Anti-competitive agreements are agreements among competitors to prevent, restrict or distort competition. Section 34 of the Competition Act prohibits agreements, decisions and practices that are anti-competitive.
A particularly serious type of anti-competitive agreement would be those made by cartels. Cartel agreements are usually to fix prices, to rig competitive tendering process, to divide up markets or to limit production. As a result, the cartelists have little or no incentive to lower prices or provide better quality goods or services. Based on economic studies, cartels overcharge by 30 per cent on average. There are four main types of cartel agreements:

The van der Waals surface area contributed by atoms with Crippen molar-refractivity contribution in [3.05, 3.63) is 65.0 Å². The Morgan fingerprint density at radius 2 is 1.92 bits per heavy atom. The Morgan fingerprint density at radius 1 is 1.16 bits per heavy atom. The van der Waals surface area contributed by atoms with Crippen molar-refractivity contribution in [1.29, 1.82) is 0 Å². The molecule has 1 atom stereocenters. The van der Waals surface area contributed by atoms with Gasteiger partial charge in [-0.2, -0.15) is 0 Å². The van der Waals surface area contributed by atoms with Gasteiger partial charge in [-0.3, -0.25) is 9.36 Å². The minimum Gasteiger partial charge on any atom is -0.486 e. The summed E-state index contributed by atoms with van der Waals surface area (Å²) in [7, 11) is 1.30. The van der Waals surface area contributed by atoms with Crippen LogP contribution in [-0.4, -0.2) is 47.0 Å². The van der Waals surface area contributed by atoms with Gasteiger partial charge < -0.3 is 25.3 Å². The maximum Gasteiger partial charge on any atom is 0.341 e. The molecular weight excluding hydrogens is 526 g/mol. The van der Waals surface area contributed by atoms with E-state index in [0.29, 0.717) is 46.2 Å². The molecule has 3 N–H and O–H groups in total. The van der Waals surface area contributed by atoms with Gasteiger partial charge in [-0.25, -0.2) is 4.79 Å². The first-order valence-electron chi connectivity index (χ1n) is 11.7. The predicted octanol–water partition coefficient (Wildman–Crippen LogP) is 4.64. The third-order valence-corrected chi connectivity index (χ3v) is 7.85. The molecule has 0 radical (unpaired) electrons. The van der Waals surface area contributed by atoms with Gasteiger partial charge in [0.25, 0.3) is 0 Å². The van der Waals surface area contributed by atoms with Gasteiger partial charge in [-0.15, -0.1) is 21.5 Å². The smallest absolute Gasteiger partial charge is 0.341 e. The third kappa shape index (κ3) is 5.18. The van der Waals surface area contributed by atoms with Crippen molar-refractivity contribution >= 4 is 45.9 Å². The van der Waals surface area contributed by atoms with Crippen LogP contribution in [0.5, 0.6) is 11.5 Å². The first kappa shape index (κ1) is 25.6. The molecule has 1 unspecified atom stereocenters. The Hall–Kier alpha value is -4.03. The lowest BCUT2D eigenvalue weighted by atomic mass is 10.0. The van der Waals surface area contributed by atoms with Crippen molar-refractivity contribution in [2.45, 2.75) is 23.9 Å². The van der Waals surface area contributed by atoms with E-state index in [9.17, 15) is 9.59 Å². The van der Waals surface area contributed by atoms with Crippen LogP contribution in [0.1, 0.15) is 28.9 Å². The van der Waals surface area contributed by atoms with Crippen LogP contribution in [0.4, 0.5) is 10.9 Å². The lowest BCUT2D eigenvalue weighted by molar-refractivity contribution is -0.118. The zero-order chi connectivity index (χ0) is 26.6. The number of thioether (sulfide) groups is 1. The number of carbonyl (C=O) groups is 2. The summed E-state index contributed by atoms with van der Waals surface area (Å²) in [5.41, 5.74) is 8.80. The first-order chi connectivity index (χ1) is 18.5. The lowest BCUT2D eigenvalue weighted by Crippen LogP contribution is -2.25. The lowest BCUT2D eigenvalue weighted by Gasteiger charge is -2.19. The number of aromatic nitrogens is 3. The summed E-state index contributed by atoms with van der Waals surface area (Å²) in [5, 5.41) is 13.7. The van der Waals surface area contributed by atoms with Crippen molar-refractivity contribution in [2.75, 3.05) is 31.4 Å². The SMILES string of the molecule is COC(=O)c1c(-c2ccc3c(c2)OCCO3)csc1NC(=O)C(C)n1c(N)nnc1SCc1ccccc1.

Competition in a market can be restricted in various other ways other than those set out above. For instance, there may be other types of agreements among competitors such as price guidelines or recommendations, joint purchasing or selling, setting technical or design standards, and agreement to share business information. CCCS will take action in cases where there is an appreciable adverse effect on competition, that is, where competition is harmed considerably. In the case of price guidelines or recommendations, CCCS has found price recommendations and fee guidelines, mandatory or voluntary, to be generally harmful to competition, and encourages all businesses to set their prices independently.